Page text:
Research - SEPTEMBER 3, 2019

Healthcare real estate investment surges

by Andrea Zander

Investment in healthcare real estate has risen dramatically in the last five years, with investors betting that medical facilities will be increasingly important to an aging population, according to JLL.

Medical building sales in the United States hit nearly $10 billion in 2019, a figure that has doubled from 2014.

“Many institutional investors are realizing that healthcare property returns have been pretty solid and steady over time,” says Jay Johnson, a JLL managing director and National Practice Lead for Healthcare. “We expect that trend to continue for the foreseeable future, which explains growing interest from institutional capital.”

The investment volumes are emblematic of the broader shift in allocation to commercial real estate in the last decade, as investors hunted for returns in an environment with persistently-low interest rates.

The sustained demand overall has encouraged investors to look into alternative real estate sectors such as healthcare and student housing.

Aging baby boomers have altered that point of view and propelled medical properties into the mainstream. By 2030, all baby boomers in the U.S. will be older than age 65, according to the U.S. Census Bureau. Five years later, the number of people 65-years-old and up will outnumber those under 18 years old. By 2060, one in four people — or 95 million — will be 65 or older, and 20 percent of those will be over 85.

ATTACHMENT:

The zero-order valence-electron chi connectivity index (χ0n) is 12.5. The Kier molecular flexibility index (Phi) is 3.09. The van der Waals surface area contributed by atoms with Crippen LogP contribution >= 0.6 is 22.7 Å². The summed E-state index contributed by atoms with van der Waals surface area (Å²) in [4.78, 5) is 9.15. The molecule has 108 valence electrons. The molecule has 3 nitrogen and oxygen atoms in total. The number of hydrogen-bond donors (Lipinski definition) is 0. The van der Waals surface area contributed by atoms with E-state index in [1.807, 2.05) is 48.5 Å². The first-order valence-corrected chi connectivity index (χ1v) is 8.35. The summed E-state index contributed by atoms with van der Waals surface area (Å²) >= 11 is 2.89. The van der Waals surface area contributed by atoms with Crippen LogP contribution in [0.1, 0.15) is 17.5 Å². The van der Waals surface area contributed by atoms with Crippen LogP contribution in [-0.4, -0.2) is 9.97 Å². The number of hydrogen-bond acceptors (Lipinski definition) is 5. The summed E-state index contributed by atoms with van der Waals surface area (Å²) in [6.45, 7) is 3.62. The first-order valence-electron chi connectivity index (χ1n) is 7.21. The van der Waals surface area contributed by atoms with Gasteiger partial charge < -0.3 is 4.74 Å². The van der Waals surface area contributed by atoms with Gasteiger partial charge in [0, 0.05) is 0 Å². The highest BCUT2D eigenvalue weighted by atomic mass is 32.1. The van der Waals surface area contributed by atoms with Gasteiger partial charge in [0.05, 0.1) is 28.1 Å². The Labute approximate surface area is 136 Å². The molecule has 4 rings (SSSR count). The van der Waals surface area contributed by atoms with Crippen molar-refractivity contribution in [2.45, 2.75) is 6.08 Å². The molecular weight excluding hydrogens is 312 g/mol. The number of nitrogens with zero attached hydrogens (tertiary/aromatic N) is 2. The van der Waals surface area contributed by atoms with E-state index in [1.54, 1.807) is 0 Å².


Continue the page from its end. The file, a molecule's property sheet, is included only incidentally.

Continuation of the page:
In addition to aging baby boomers, growing consumer expectations for convenient healthcare experiences have helped fuel the development of these outpatient facilities, from doctor offices in conventional medical buildings to same-day surgery centers in retail settings.

The increasing private equity interest in healthcare operators should fuel an expansion of the facilities, giving a broader pool of net-lease investors more opportunities to own the buildings. Single-tenant medical office transactions
have totaled around $2.5 billion for four straight years through 2018, which is about $1 billion more annually than the three years prior to that period, according to JLL research. What’s more, single-tenant medical buildings are fetching higher per-square-foot prices than the net-lease sector as a whole, said Peter Bauman, senior vice president with JLL Capital Markets.

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